A look at Lawrence’s Objectivist Club

Zach Eustis

Are you tired of day after day of painful self-sacrifice? Sick of devoting your life to someone that supposedly died for your sins roughly 2,000 years ago, someone who you’re still not entirely convinced actually existed? Then the LU Objectivist Club may be the place for you. Every week, the Objectivist Club meets to discuss life, ethics, and morality.
After several years of inactivity, the Objectivist Club was revitalized in the fall of 2002 under the direction of then-freshman Eric Lanser. He became interested in objectivism after reading Ayn Rand’s “Atlas Shrugged” during his junior year of high school.
“Objectivism has very distinctive ethics,” said Lanser. “You should live for your own life and for your own happiness. However, that does not and should not take away from anyone else’s happiness.”
Objectivism is traditionally at odds with more altruistic ethic theories, which are based on self-sacrifice for the benefit of a larger group, or in many instances, for deities such as God. According to Lanser, “Your values are important. If your whole life is sacrifice, you will have a negative, cynical outlook on life. In these cases you’re supposed to give up your happiness for the group.”
To help promote objectivism and the Objectivist Club, Lanser and the rest of the group create and put up posters around campus, invite objectivist speakers to Lawrence, and write occasional op-eds in the Lawrentian. The ethics of objectivism have stimulated a lot of debate on campus. According to Lanser, this was one reason why he spearheaded the group’s revival, “I wanted people to know about [objectivism]. However, I also wanted to cultivate a place where I agree with people. Arguing is okay, but it’s also nice to have a place where you know your values are in agreement with everybody else.”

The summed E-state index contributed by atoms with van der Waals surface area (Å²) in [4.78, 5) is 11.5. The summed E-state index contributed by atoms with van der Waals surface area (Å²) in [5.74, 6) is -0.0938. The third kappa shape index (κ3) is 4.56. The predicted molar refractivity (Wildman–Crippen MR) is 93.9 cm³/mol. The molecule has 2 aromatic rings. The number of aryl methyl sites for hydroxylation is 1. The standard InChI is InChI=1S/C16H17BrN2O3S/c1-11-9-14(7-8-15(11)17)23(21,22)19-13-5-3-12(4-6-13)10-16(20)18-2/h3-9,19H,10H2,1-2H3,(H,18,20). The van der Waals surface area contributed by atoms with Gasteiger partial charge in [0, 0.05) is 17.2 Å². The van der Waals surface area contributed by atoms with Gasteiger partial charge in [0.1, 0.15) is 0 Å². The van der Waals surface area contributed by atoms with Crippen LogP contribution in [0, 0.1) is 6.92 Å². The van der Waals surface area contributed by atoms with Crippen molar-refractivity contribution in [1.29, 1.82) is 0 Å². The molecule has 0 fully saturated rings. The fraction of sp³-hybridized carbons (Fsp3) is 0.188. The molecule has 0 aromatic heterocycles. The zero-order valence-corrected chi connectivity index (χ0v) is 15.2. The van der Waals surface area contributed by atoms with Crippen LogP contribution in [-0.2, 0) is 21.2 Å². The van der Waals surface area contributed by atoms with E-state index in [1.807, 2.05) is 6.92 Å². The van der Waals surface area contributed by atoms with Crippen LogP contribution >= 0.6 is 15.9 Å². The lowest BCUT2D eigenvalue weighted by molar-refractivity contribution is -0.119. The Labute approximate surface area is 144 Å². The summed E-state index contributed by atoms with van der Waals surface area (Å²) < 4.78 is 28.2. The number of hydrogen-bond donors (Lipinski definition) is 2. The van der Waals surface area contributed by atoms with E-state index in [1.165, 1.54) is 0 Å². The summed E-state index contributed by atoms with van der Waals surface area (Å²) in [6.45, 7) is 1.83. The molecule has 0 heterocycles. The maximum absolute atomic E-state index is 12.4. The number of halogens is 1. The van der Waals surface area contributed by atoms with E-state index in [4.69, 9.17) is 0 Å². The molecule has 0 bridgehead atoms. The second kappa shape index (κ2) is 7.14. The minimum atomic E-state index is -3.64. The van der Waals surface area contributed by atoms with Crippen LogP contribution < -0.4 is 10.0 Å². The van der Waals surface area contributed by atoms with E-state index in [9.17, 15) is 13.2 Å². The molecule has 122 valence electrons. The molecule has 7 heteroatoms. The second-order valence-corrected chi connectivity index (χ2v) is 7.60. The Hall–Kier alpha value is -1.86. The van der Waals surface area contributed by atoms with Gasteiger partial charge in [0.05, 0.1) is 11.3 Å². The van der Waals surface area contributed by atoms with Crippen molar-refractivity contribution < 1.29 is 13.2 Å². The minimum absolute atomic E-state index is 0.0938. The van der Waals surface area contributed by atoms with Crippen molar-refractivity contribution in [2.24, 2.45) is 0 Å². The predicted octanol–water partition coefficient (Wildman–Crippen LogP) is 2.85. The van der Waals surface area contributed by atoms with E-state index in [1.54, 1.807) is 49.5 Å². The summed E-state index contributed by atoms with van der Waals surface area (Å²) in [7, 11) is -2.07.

When asked about the objectivist attitude toward war, Lanser was hesitant to say that there is one specific doctrine by which all objectivists live. To summarize his own views, Lanser chose to paraphrase Pericles: “You’d be a fool to go to war if your life or values aren’t in danger; but if they are, then you’re a coward not to.” While he does not agree that Iraq was the correct target for a U.S. attack, Lanser went on to say, “I think terrorists are a threat [to my life and values]. I’m in favor of eliminating states that sponsor terrorism.” For example, Lanser considers Iran much more of a threat to the United States than Iraq.
Lanser is a junior philosophy major who will graduate next year. The group will not be departing with him, however. As Lanser stated, “The Objectivist Club members consist of some very devoted freshmen and sophomores who will be ready to take over leadership of the club after I graduate.” Objectivist Club meetings are Sundays at noon in Downer F and are open to the public.